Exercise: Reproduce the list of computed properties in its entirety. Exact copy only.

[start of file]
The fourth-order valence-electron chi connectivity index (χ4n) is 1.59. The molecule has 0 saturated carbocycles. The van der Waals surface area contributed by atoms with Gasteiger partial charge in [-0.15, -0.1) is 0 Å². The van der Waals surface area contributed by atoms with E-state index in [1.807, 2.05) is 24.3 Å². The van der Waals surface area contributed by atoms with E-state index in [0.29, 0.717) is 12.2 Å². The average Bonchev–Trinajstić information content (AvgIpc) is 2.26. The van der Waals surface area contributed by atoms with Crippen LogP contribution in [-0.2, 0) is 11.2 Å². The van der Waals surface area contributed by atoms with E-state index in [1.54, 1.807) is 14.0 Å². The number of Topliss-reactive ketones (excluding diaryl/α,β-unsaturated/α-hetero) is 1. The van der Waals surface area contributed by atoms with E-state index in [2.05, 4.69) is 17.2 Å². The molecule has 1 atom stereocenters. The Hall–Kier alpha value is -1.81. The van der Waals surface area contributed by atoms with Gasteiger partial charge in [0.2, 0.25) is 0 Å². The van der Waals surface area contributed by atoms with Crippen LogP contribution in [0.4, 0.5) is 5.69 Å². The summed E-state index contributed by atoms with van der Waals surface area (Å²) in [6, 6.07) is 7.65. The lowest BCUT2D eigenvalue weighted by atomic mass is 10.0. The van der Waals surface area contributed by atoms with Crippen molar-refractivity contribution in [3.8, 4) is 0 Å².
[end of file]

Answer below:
The fourth-order valence-electron chi connectivity index (χ4n) is 1.59. The molecule has 0 saturated carbocycles. The van der Waals surface area contributed by atoms with Gasteiger partial charge in [-0.15, -0.1) is 0 Å². The van der Waals surface area contributed by atoms with E-state index in [1.807, 2.05) is 24.3 Å². The van der Waals surface area contributed by atoms with E-state index in [0.29, 0.717) is 12.2 Å². The average Bonchev–Trinajstić information content (AvgIpc) is 2.26. The van der Waals surface area contributed by atoms with Crippen LogP contribution in [-0.2, 0) is 11.2 Å². The van der Waals surface area contributed by atoms with E-state index in [1.54, 1.807) is 14.0 Å². The number of Topliss-reactive ketones (excluding diaryl/α,β-unsaturated/α-hetero) is 1. The van der Waals surface area contributed by atoms with E-state index in [2.05, 4.69) is 17.2 Å². The molecule has 1 atom stereocenters. The Hall–Kier alpha value is -1.81. The van der Waals surface area contributed by atoms with Gasteiger partial charge in [0.2, 0.25) is 0 Å². The van der Waals surface area contributed by atoms with Crippen LogP contribution in [0.4, 0.5) is 5.69 Å². The summed E-state index contributed by atoms with van der Waals surface area (Å²) in [6, 6.07) is 7.65. The lowest BCUT2D eigenvalue weighted by atomic mass is 10.0. The van der Waals surface area contributed by atoms with Crippen molar-refractivity contribution in [3.8, 4) is 0 Å².